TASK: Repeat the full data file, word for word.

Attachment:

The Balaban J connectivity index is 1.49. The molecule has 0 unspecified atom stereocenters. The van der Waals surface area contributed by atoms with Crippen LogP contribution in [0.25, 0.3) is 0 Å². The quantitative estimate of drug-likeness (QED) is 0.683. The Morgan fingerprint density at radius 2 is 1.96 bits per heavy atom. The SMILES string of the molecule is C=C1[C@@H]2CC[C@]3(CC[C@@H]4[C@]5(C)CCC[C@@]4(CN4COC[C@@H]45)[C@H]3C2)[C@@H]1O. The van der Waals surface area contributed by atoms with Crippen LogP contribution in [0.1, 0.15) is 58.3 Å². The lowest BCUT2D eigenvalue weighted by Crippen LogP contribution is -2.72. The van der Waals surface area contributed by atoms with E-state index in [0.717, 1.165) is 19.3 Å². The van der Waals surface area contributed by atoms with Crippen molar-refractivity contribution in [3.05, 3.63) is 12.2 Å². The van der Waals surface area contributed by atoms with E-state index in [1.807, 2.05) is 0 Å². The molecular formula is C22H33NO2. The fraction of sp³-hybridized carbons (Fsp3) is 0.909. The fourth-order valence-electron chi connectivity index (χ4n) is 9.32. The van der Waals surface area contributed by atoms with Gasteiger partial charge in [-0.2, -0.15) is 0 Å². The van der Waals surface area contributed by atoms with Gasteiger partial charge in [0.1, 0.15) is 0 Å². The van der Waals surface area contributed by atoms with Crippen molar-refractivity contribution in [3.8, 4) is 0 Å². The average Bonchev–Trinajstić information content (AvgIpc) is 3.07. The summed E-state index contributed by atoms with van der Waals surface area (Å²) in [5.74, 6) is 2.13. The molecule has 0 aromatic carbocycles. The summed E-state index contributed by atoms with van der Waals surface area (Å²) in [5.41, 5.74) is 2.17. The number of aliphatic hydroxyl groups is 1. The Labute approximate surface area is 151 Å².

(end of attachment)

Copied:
The Balaban J connectivity index is 1.49. The molecule has 0 unspecified atom stereocenters. The van der Waals surface area contributed by atoms with Crippen LogP contribution in [0.25, 0.3) is 0 Å². The quantitative estimate of drug-likeness (QED) is 0.683. The Morgan fingerprint density at radius 2 is 1.96 bits per heavy atom. The SMILES string of the molecule is C=C1[C@@H]2CC[C@]3(CC[C@@H]4[C@]5(C)CCC[C@@]4(CN4COC[C@@H]45)[C@H]3C2)[C@@H]1O. The van der Waals surface area contributed by atoms with Crippen LogP contribution in [0.1, 0.15) is 58.3 Å². The lowest BCUT2D eigenvalue weighted by Crippen LogP contribution is -2.72. The van der Waals surface area contributed by atoms with E-state index in [0.717, 1.165) is 19.3 Å². The van der Waals surface area contributed by atoms with Crippen molar-refractivity contribution in [3.05, 3.63) is 12.2 Å². The van der Waals surface area contributed by atoms with E-state index in [1.807, 2.05) is 0 Å². The molecular formula is C22H33NO2. The fraction of sp³-hybridized carbons (Fsp3) is 0.909. The fourth-order valence-electron chi connectivity index (χ4n) is 9.32. The van der Waals surface area contributed by atoms with Gasteiger partial charge in [-0.2, -0.15) is 0 Å². The van der Waals surface area contributed by atoms with Gasteiger partial charge in [0.1, 0.15) is 0 Å². The van der Waals surface area contributed by atoms with Crippen molar-refractivity contribution in [3.8, 4) is 0 Å². The average Bonchev–Trinajstić information content (AvgIpc) is 3.07. The summed E-state index contributed by atoms with van der Waals surface area (Å²) in [5.74, 6) is 2.13. The molecule has 0 aromatic carbocycles. The summed E-state index contributed by atoms with van der Waals surface area (Å²) in [5.41, 5.74) is 2.17. The number of aliphatic hydroxyl groups is 1. The Labute approximate surface area is 151 Å².